Following the third round of meetings in Madrid, March 1-2, 2018.

Across Europe, the Society of Jesus maintains a large network of higher-education institutions and social-policy centres which every day educate tens of thousands of young people and scrutinize untold government proposals and policy initiatives. The HEST initiative (Higher Education for Social Transformation) seeks to mobilise this network of research bodies so as to challenge realities on the ground by advocating for constructive change founded on solid research. Going beyond an expression of our collective social responsibility, HEST is an attempt to put flesh and bones on one of the hallmark slogans of the Jesuit approach to life – that we should be men and women for others.

Seven research clusters have been established that seeks to direct this wealth of researching talent towards the issues that are most pressing in Europe today.

They are:

  • Ecology and Environmental Challenges
  • Economy, Poverty and Ethics
  • Christian Muslim Relations
  • Dialogue Science and Religion
  • Ignatian Studies
  • Anthropology
  • Migrations and Refugees

These clusters, made of experts, analysts and researchers – both “J” and “lay” – from across Europe, are meeting over the period of three years with the intention of providing meaningful and quality research so as to yield real-world advocacy proposals. They also hope to sharpen local recommendations through the pan-European cooperation and to strengthen the Jesuit Identity of Jesuit higher-education institutions.

The ambitious, ultimate aim, is that this project would roll for fifteen years, thoroughly transforming the internal self-understanding of Jesuit higher-education institutions and making a concrete difference for the most marginalised in our society.

I am a member of the “Economy, Poverty and Ethics” cluster, which seeks to take seriously the commitment made in Decree 1 of the General Congregation 36, that “Global Wealth Inequalities” is one of the issues that Jesuits must pay particular attention to. We met for the third workshop of our group in Madrid in early March. Made up of scholars and experts from Poland, France, Belgium, England, Ireland, and Spain, this group – largely led by economists – are eager to explore below the numbers and examine what is really happening in the European economy. A decade on from the last crash, there is widespread dis-satisfaction with the so-called “recovery”.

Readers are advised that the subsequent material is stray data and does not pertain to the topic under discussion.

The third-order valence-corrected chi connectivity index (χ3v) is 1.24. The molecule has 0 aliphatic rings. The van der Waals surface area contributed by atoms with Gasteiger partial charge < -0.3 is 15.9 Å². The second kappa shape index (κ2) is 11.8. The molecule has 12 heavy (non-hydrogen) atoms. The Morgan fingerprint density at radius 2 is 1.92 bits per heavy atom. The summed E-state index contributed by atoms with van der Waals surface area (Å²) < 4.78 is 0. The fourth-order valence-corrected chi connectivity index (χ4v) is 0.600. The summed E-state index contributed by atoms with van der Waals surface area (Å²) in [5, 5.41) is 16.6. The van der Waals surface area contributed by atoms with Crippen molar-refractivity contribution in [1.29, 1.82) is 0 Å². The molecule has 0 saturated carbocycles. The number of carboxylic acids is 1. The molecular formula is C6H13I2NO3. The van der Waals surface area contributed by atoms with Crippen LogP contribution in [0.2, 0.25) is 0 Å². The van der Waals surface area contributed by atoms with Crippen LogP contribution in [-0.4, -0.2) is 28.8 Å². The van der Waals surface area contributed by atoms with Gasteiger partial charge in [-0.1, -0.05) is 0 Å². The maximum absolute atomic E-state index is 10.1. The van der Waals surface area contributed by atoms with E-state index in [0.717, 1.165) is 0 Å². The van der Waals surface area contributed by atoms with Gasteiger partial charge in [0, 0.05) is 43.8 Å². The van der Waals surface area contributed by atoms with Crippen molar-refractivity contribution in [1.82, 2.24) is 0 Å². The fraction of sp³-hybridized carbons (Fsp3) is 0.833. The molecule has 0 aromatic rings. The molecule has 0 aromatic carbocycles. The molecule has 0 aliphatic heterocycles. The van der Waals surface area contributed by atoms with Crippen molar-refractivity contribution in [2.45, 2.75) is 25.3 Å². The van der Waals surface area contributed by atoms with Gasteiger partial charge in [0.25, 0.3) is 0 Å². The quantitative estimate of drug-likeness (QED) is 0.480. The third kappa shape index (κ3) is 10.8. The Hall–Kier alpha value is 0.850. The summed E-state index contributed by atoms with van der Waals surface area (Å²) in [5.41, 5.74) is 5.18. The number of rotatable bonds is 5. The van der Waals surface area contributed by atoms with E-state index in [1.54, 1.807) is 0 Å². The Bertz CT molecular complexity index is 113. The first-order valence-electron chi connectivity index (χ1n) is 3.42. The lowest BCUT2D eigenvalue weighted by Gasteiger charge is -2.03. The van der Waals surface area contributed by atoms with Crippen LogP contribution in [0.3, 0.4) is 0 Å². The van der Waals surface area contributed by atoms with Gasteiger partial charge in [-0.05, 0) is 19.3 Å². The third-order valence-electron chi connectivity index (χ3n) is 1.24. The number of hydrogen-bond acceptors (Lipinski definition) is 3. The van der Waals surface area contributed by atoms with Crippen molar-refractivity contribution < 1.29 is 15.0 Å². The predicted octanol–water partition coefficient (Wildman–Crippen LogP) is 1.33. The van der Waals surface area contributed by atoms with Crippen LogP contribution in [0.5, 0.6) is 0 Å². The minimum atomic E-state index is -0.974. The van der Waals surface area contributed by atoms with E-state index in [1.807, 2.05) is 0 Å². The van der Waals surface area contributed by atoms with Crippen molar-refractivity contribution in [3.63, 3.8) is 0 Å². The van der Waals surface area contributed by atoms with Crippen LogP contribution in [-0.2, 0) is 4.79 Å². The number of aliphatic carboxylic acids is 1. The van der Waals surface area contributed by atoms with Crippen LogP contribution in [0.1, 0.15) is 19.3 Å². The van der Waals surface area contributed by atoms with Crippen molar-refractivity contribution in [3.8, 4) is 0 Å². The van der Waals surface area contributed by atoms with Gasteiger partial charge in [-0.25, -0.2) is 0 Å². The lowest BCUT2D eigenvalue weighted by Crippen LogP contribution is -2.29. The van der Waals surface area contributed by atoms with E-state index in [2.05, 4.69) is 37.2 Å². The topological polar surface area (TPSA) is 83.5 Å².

With this in mind, the group has focused on two critical issues:

  • Models for company-formation
  • Policies to deal with precarious labour

The first focus area will draw on Catholic Social Teaching to explore how the legal construction of corporations can place the pursuit of the common good right alongside the pursuit of profit. The second focus area will explore how the response to the economic crash of 2008 has left more and more people on the economic sidelines and how we should seek to address that issue.

Europe was struggling with awful weather, so delegates faces snowdrifts and airport delays to make the meetings. Madrid itself was buffeted by storm winds and flooding rains. But every delegate who gathered felt that the trip was more than worthwhile. The contemporary university is geared towards ever more intense specialisation and too often our individual research agendas, directed by abstract government rating-systems, gets disconnected from the real-world problems that we most want to address. HEST represents a different way of researching: inter-disciplinary, grounded in friendship and mutual values, dedicated towards the service of those most in need of help. In this, it is already a remarkable distillation of the finest parts of the Jesuit tradition.